The difference here is the fact that the entity server script has full permissions on the server as it is run by the server it self (Think of it as an Entity script, but only run by the server). This means you can lock and unlock entities and do things that a normal guests to the domain cannot do. (which is why setting scripts group and entity edit filters is important, but not so often discussed.

You do have to remember that the entity server script is centralized, and can behave as a controller.


Interesting I will read your post very carefully, hope to find a way to synchronize client scripts with server scripts as you are suggesting :slight_smile:

This makes a lot of sense in reducing lag, so it is definitely superior to LSL in secondlife, but unluckily I didn’t find any documentation or tutorials, yet… Need to be Indiana Jones to hunt for all the hings and treasure hunts in this forums…


I’d have to look it up, but you can do just that. Effectively, given you have let the script allow it, you can execute server script functions from the client. You would be running two scripts:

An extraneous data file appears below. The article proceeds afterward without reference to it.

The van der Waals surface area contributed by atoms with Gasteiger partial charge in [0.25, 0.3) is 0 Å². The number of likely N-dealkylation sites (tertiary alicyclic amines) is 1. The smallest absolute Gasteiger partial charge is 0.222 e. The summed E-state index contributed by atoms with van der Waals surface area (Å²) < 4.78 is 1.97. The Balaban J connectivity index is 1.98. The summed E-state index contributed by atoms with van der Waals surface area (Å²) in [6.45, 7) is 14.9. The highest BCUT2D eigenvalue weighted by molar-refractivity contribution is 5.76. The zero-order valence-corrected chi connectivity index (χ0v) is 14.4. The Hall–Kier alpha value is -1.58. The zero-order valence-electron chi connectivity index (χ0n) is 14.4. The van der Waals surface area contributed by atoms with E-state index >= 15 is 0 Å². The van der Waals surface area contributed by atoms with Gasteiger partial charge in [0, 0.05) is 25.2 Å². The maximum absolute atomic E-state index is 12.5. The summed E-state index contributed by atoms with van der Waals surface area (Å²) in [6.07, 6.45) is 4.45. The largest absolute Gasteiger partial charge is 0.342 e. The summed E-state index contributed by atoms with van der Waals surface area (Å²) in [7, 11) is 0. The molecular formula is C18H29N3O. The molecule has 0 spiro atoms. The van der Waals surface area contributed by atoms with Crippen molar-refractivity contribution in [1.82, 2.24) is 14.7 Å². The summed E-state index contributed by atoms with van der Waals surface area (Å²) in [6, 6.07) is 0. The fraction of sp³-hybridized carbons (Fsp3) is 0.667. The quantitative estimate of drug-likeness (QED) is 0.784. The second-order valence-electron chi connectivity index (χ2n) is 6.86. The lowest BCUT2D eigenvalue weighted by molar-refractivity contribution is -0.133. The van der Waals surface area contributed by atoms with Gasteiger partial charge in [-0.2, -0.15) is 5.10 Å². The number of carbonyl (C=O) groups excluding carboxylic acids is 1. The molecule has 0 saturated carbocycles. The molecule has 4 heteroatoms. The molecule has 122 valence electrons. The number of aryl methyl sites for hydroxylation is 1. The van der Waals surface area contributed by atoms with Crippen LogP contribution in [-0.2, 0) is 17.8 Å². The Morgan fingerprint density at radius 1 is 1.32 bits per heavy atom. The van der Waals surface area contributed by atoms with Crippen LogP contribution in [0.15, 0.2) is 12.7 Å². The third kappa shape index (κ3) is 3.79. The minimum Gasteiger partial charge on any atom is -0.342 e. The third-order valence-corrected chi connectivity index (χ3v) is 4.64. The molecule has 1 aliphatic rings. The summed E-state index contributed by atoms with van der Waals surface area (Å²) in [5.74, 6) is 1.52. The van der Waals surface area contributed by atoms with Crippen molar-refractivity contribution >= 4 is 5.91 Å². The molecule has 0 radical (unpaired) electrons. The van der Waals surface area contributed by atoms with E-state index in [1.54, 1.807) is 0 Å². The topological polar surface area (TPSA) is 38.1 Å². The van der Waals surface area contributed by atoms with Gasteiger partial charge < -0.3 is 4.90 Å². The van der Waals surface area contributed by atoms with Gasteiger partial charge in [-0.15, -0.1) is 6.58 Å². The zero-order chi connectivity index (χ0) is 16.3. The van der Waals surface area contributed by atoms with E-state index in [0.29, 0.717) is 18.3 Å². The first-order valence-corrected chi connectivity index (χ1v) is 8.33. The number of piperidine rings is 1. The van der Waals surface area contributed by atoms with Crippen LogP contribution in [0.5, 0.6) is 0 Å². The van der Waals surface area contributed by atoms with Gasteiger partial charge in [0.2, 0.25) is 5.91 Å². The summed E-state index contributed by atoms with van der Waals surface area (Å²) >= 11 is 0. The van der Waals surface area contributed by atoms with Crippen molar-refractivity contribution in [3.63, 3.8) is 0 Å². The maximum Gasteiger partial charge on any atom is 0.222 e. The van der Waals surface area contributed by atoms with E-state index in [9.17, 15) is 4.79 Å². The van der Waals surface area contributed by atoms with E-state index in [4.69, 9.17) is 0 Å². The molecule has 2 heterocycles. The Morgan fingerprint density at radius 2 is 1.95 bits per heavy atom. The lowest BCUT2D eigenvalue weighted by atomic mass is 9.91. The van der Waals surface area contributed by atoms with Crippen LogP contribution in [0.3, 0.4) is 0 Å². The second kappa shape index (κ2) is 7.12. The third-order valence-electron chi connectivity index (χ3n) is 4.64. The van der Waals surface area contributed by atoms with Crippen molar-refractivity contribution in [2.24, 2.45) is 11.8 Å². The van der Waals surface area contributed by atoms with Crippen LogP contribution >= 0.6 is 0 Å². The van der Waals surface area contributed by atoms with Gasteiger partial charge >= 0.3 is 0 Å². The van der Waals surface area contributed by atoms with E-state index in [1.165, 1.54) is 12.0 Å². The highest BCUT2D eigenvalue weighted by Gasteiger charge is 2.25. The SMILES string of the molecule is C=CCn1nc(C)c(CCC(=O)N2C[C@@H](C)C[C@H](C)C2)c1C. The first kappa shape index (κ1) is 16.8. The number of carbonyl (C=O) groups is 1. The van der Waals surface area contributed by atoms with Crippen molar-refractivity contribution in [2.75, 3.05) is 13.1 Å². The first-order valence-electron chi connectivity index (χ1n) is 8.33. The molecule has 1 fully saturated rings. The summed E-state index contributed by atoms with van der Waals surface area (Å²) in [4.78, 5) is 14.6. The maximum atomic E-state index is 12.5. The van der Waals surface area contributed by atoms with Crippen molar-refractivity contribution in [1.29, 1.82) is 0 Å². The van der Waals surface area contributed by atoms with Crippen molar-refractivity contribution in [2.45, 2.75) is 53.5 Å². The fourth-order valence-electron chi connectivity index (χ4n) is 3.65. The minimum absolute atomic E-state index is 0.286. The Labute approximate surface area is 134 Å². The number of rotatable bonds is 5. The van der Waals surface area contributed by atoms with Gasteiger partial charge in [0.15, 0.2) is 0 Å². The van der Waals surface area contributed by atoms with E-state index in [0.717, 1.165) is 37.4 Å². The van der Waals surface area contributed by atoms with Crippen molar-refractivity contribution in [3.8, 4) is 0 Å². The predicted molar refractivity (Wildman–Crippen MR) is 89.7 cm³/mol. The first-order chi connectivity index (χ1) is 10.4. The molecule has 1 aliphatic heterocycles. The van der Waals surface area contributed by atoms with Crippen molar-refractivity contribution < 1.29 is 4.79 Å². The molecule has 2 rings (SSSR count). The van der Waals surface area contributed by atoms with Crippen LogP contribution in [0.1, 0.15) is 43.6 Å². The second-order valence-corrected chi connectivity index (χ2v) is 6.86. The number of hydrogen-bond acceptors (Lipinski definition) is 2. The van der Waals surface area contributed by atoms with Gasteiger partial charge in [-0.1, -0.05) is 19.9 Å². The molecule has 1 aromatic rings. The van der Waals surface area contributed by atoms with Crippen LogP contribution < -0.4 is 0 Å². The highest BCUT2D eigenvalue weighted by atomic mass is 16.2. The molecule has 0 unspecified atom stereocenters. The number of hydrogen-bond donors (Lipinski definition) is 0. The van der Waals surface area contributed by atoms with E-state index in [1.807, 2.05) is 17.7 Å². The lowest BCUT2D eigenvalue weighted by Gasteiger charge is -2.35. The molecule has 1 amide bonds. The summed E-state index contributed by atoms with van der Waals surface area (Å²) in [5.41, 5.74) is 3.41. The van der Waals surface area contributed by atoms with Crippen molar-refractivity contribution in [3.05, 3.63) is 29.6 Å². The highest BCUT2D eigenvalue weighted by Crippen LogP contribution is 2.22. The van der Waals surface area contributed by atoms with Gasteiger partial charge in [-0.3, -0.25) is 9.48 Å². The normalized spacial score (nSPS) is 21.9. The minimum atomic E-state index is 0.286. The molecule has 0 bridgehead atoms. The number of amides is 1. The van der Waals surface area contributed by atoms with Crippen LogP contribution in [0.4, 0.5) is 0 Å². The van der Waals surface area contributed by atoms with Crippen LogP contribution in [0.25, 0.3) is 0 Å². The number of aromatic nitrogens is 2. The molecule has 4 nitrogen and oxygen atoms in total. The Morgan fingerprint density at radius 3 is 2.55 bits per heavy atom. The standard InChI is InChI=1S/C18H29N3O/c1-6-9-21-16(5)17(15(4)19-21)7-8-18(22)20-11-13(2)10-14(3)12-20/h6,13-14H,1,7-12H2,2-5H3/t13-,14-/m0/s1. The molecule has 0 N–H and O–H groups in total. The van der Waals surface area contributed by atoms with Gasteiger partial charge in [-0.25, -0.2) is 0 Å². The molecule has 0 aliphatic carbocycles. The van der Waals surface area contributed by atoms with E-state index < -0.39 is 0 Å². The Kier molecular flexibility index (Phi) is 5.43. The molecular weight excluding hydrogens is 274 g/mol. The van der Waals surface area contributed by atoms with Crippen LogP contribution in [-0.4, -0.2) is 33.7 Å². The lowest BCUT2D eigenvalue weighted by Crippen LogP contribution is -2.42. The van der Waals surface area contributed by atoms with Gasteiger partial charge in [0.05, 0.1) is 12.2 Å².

1. Client script that sends commands to the server script on your behalf
  2. Server script that performs the actions

This would meaning writing extra things, but you can also view it this way: you can effectively lock down certain things as well.

Say, for example, we took that script further: an IFTTT (If This Then That) function to change an LED light in the real world. It’s okay to expose a click script to the client but we would want to keep the server the contain knowledge on the passcode needed for IFTTT to operate the LEDs (and anything else). The client script is run on the client, with the client having to have a copy in memory to figure it out. The server, on the flipside, has its own script that it runs that the client doesn’t have access to, which also contains our passkey.

The end result? Security and desired effects.

In essence, the same could be said for the original topic: unless I’m not mistaken, the server has natural full permissions to do actions to itself, so if you wanted to have an object that changed colors, under normal conditions, we are assuming the user has edit rights (which they may not). By having a server script enact changes on the object on our behalf, we don’t have to expose edit rights to the user to perform the change.


Just as a side note, if you edit a locked object you must first unlock it before you can send an edit query, doing what you want with it and locking it again. You have to send two edits :slight_smile: